Review: Ruh roh! Immature ‘Scoob!’ reboot better for kids than parents

Shaggy and Scooby-Doo appear in a scene from the new animated remake “Scoob!”  (Warner Bros. Pictures via AP)
WTOP's Jason Fraley reviews 'Scoob!'

Since 1969, “Scooby-Doo” has captured generations with Saturday morning cartoons as part of the Hanna-Barbera lineup of “Yogi Bear,” “The Flintstones” and “The Jetsons.”

Now, the mystery gang gets an origin story in “Scoob,” which Warner Animation Group decided to release straight to Video on Demand during these special quarantine times.

Unlike “Trolls World Tour,” “Scoob” is rather immature and random, the type of kids movie that parents can turn on and leave the room rather than watch along like Pixar’s “Onward.”

The only bones thrown to parents are occasional callbacks to franchise staples with the Mystery Machine van, character outfits, “zoinks” and “ruh roh” dialogue, and unmasked villains quipping, “I would have gotten away with it, too, if it weren’t for you meddling kids!”


Will Forte replaces Casey Kasem as high-strung Shaggy, Gina Rodriguez replaces Nicole Jaffe as brainiac Velma, Amanda Seyfried replaces Indira Stefanianna as fashionista Daphne and Zac Efron replaces Frank Welker as leader Fred, though Welker does return in a different role as Scooby, doing his best impression of former co-star Don Messick.

New additions include Mark Wahlberg as superhero Blue Falcon and Jason Isaacs as the supervillain Dick Dastardly, recalling “Despicable Me” with miniature robots instead of Minions. Other celebrity cameos include Ken Jeong as Dynomutt, Tracy Morgan as Captain Caveman, Henry Winkler as Keith and Simon Cowell as himself in a running gag.

Director Tony Cervone makes his feature film debut after rising the animated ranks on “Space Jam” (1996) and “Fantastic Mr. Fox” (2009). He does his best to try to make the material feel fresh, replacing hand-drawn animation with computer graphics and updating the soundtrack to include Dr. Dre & 2Pac’s “California Love” and OutKast’s “B.O.B.”

Writers Matt Lieberman, Adam Sztykiel, Jack Donaldson and Derek Elliott also try to stay hip with post-modern jokes as Velma sighs, “Toxic masculinity,” Blue Falcon mutters, “Copyright infringement” and Scaggy asks, “Where’d that anachronistic van come from?”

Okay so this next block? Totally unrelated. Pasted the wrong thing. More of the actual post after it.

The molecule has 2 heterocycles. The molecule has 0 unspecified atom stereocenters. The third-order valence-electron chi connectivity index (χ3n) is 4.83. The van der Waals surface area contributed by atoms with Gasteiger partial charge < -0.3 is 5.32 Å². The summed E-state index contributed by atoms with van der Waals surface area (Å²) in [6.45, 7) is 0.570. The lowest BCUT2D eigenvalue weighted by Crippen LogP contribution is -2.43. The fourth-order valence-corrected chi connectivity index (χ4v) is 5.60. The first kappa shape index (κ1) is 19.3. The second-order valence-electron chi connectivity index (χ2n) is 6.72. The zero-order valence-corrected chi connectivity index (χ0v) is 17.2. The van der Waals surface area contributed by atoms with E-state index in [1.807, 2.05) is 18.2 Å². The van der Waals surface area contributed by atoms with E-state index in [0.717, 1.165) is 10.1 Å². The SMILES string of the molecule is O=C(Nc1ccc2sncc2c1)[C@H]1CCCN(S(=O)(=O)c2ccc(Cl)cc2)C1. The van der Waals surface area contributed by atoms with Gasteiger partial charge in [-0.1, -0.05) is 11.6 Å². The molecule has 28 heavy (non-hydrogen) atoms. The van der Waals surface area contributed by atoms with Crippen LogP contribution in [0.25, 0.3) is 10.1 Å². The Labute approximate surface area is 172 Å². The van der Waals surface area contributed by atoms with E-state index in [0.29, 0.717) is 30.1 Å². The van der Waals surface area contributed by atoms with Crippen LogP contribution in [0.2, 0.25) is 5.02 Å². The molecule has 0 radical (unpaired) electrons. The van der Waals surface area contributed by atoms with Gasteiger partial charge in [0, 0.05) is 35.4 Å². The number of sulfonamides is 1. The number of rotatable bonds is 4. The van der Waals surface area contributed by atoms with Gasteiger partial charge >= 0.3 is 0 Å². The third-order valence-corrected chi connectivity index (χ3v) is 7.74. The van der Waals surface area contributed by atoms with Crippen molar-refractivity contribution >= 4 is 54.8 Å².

While the jokes are current, the plot is pure chaos. It starts off strong on Venice Beach with a friendless young Shaggy listening to lonely songs on his iPhone before befriending Scooby on the beach. We see origin story moments like Shaggy naming the Great Dane and meeting the rest of the gang as Halloween trick-or-treaters exploring a haunted house.

However, the script goes off the rails in a bowling alley scene where bowling pins transform into robots that beam them up to the aircraft of Blue Falcon. Why on Earth did they turn Scooby into a superhero movie? Better yet, why does everything have to be superheroes these days? Release the Snyder cut if you must, but put a muzzle on this.

As the story progresses, it all just gets more and more crowded. Turns out the gang must prevent the supervillain Dick Dastardly from opening a secret portal to the Underworld and unleashing the mythical three-headed dog Cerberus. At one point, Shaggy said, “What is going on here?” At another point, Velma said, “This makes no sense.” We agree, kids.

The reason for the confusion is because the script tries to cram in way too many elements from other worlds, from Marvel to “Stargate” to Greek mythology. It feels like studio execs giving the writers too many notes about what’s supposedly trendy in pop culture rather than focusing on the mystery genre that made Scooby famous in the first place.

By the time the old “Scooby Dooby Doo” theme song hits, it just feels out of place amid the newfound clutter. Warner Animation just attempted to pull off a reboot of a beloved franchise — and they would have gotten away with it, too, if not for that meddling script.

Jason Fraley

Hailed by The Washington Post for “his savantlike ability to name every Best Picture winner in history," Jason Fraley began at WTOP as Morning Drive Writer in 2008, film critic in 2011 and Entertainment Editor in 2014, providing daily arts coverage on-air and online.

Federal News Network Logo
Log in to your WTOP account for notifications and alerts customized for you.

Sign up